David Z. Morris is CoinDesk's Chief Insights Columnist. He holds Bitcoin, Ethereum, and small amounts of other crypto assets.

UPDATE (Aug. 25, 2022 14:00 UTC): Hours after this editorial was published, Ben Armstrong, aka BitBoy, announced during a livestream that he would be withdrawing his lawsuit against Atozy, saying he was "sorry that this became public" and that "Atozy, you won." Erling Mengshoel Jr., aka Atozy, has said that once that withdrawal is formalized, he will be returning all donations made to his legal defense fund.

On Aug. 12, crypto influencer Ben Armstrong, aka “BitBoy Crypto,” filed a lawsuit against YouTuber Erling Mengshoel Jr., aka Atozy. In the suit BitBoy claims that Atozy’s November 2021 video titled “This Youtuber Scams His Fans … Bitboy Crypto” caused him harm, including damage to his business and “infliction of emotional distress.” BitBoy, who had been widely accused of unethical and irresponsible behavior long before Atozy’s video, seeks $75,000 in restitution.

This was, unambiguously, an extremely ill-advised move, and it is blowing up in BitBoy’s face in a truly poetic manner.

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Coverage of the lawsuit, almost all of it relentlessly negative towards BitBoy, has had far wider reach than Atozy’s original video. BitBoy is reaping the fallout of what’s become known as “the Streisand Effect,” when attempts to hide or suppress information have the opposite impact.

In this case, the information BitBoy would like to suppress is that he’s really terrible at his purported “job” of evaluating cryptocurrency projects for his YouTube followers. Atozy’s original video was focused on BitBoy’s promotion of Pamp Network, whose crypto, PAMP, would supposedly “only go up in price,” yet somehow dropped to zero soon after BitBoy’s endorsement. Crypto sleuth ZachXBT found back in January that a huge proportion of BitBoy-endorsed projects had lost immense value even before the current bear market downturn, quite likely costing his viewers serious amounts of money.

But that’s not just because BitBoy is bad at picking cryptos. He’s also deeply unethical, and quite possibly an outright criminal. ZachXBT revealed in January that many of BitBoy’s videos were not neutral evaluations of tokens, but undisclosed promotions paid for by the token creators themselves. This kind of “touting” is considered a form of fraud, and the U.S. Securities and Exchange Commission (SEC) has regularly pursued violators under securities law. (BitBoy has since claimed he now discloses all paid promotions.)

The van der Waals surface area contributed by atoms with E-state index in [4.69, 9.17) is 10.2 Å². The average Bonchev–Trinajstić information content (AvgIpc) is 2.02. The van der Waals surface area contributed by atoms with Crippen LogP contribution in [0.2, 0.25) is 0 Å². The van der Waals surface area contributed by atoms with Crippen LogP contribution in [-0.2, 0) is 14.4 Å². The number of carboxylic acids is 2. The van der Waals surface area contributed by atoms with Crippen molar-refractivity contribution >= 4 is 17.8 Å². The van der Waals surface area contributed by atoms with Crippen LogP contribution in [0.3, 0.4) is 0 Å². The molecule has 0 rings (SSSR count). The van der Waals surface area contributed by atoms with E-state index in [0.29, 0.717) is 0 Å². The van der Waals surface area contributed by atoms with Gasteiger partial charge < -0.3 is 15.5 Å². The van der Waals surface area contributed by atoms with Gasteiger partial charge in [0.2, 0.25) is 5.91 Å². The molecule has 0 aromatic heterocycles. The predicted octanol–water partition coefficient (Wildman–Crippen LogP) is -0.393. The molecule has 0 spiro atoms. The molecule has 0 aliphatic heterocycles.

So it’s all the more delicious to watch BitBoy’s little tantrum explode in his face like an Acme bomb.

Far from quashing or discouraging them, the lawsuit has taken allegations against BitBoy mainstream. Most dramatically, attacks on BitBoy are now spreading on YouTube far more widely than before the lawsuit. Atozy’s original video, posted in November 2021, had a little over 180,000 views at this writing – a respectable but not huge reach. But four days ago, the lawsuit was covered by Cr1TiKaL, aka Charles White Jr., a YouTuber with 11.2 million followers and all the mercy of a professional assassin.

“I’m not here to make any allegations,” CrITiKaL said of BitBoy. “I’m just here to make fun of him.”

That video already has 1.3 million views, roughly seven times as many as Atozy’s. And that’s just one reaction. It seems clear that BitBoy’s own lawsuit is turning him from a derided figure within the crypto industry into a mainstream punching bag.

Cr1TiKaL sums up the dynamic brilliantly in his reaction: “Every once in a while some pathetic, stinky worm decides it’s a good idea to try and legally strong-arm a YouTuber they don’t like … I always find it comical, because it never works out in their favor. … BitBoy’s lawsuit has done significantly more damage than Atozy could have ever done. Angrily filing a frivolous lawsuit on the internet is like publicly guillotining yourself. It’s reputational suicide.”

As if to pour salt on BitBoy’s wounded ego, Atozy has since put out a call for donations to fund his legal defense … and has already raised immensely more money than BitBoy sought in his original suit. Atozy has, at this writing, raised the following:

Grand Total: more than $184,000. If that seems like a lot for defense against a frivolous $75,000 nuisance lawsuit, it is. But feel free to donate more: Atozy has said he will pass any excess along to the highly reputable crypto policy group Coin Center.

More importantly, every dollar you donate will add to the weight of BitBoy’s humiliation. And he deserves it.

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David Z. Morris is CoinDesk's Chief Insights Columnist. He holds Bitcoin, Ethereum, and small amounts of other crypto assets.

David Z. Morris is CoinDesk's Chief Insights Columnist. He holds Bitcoin, Ethereum, and small amounts of other crypto assets.